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Can Railroads Replace Canals as the Primary Means for Transporting Coal?
This was certainly a question that Asa Packer must have contemplated. In the 1840’s, most industrialists thought that canals sufficiently served the needs of the coal transportation industry. Railroads were mostly thought of as “feeders” that would ship the coal from the mines only a short distance to the canals, where a system of canals and rivers would get the coal to where it needed to go. Most industrialists thought that railroads were too expensive, impractical, and simply unproven to be a reliable source of transporting coal.
However, a minority of industrialists had the foresight to see the potential benefits that railroads possessed, although it was a major risk. Asa Packer saw the potential of railroads, since he apparently petitioned the Lehigh Coal and Navigation Company to construct a railroad along the path of the Lehigh River and Canal. But, like most companies in the 1840’s, the Lehigh Coal and Navigation Company still thought that canals were superior to railroads for transporting coal and they rejected Packer’s request.
A few capitalists eventually garnered enough support for a railroad and the incorporation of the Delaware, Lehigh, Schuylkill, and Susquehanna Railroad Company took place on April 21, 1846. This was Asa Packer’s opportunity to get involved in railroads. On October 31, 1851, he bought nearly all of the stock in the Delaware, Lehigh, Schuylkill, and Susquehanna Railroad Company. There was just one problem: in the five years since the incorporation of the Delaware, Lehigh, Schuylkill, and Susquehanna Railroad Company, no actual railroad existed. In fact, the only actual work that was done in those five years was started on April 4, 1851, only because the charter was set to expire in seventeen days, on April 21, 1851. To keep the charter alive, the company began to grade one mile of railroad near Allentown on April 4, 1851, which just so happened to be the same day that Asa Packer first became a member of the Board of Managers.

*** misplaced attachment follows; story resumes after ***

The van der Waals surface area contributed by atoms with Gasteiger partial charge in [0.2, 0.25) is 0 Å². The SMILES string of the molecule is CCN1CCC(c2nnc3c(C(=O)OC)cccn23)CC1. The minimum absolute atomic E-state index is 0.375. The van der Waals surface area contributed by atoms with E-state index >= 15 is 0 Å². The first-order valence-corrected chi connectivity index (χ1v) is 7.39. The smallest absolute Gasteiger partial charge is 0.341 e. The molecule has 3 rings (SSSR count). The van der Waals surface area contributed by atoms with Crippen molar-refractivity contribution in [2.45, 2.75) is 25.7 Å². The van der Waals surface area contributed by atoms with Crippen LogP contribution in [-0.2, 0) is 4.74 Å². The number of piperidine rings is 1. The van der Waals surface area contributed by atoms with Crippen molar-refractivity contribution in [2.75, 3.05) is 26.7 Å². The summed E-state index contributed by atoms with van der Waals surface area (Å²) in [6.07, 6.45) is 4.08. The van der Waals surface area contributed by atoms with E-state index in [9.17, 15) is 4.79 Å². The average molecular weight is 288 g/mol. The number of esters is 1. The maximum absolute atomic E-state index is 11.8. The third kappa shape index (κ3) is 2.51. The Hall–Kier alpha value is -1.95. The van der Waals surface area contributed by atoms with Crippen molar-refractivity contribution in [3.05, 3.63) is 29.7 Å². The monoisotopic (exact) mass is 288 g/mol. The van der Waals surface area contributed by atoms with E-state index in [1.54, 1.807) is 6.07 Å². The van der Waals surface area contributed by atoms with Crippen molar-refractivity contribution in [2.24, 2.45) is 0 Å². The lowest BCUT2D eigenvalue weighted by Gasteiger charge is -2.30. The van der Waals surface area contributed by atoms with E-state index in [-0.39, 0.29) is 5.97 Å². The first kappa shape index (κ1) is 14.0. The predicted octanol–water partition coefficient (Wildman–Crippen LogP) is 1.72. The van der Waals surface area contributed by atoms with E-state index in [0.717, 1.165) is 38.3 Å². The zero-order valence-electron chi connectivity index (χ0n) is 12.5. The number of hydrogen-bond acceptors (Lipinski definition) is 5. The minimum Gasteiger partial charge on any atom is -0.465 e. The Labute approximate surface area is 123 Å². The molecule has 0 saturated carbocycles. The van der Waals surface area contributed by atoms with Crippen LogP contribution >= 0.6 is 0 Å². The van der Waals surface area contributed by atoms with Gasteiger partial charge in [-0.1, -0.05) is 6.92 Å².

With the charter for the railroad barely saved and Packer becoming the main stock holder for the Delaware, Lehigh, Schuylkill, and Susquehanna Railroad Company, Packer decided that he needed to push to project forward; but he also realized that he needed help. In 1852, Packer asked an engineer by the name of Robert Heysham Sayre to become the Chief Engineer for the Delaware, Lehigh, Schuylkill, and Susquehanna Railroad Company. Sayre agreed and proceeded to survey the land to procure a location for the railroad. Then, on November 27, 1852, Packer submitted a proposal to the President and Directors of the Delaware, Lehigh, Schuylkill, and Susquehanna Railroad Company to announce his intentions of constructing a railroad that would extend from Mauch Chunk to Easton. Now all that was left was to actually build the railroad.